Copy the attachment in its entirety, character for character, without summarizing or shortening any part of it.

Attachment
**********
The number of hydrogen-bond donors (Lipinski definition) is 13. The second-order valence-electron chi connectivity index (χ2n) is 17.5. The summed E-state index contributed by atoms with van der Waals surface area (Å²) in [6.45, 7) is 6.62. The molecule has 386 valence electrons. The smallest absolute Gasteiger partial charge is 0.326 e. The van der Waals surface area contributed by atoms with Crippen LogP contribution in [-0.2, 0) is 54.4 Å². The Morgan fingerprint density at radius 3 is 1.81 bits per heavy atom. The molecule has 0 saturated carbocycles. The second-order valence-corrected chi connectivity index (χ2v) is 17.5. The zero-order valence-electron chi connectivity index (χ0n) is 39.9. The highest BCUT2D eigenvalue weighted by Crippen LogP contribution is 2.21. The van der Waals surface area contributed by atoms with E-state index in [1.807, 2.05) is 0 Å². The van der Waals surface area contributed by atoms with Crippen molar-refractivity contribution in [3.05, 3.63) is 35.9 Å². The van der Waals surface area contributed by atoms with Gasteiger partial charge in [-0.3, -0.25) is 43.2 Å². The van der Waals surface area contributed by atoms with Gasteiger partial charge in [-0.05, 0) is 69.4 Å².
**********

The number of hydrogen-bond donors (Lipinski definition) is 13. The second-order valence-electron chi connectivity index (χ2n) is 17.5. The summed E-state index contributed by atoms with van der Waals surface area (Å²) in [6.45, 7) is 6.62. The molecule has 386 valence electrons. The smallest absolute Gasteiger partial charge is 0.326 e. The van der Waals surface area contributed by atoms with Crippen LogP contribution in [-0.2, 0) is 54.4 Å². The Morgan fingerprint density at radius 3 is 1.81 bits per heavy atom. The molecule has 0 saturated carbocycles. The second-order valence-corrected chi connectivity index (χ2v) is 17.5. The zero-order valence-electron chi connectivity index (χ0n) is 39.9. The highest BCUT2D eigenvalue weighted by Crippen LogP contribution is 2.21. The van der Waals surface area contributed by atoms with E-state index in [1.807, 2.05) is 0 Å². The van der Waals surface area contributed by atoms with Crippen molar-refractivity contribution in [3.05, 3.63) is 35.9 Å². The van der Waals surface area contributed by atoms with Gasteiger partial charge in [-0.3, -0.25) is 43.2 Å². The van der Waals surface area contributed by atoms with Gasteiger partial charge in [-0.05, 0) is 69.4 Å².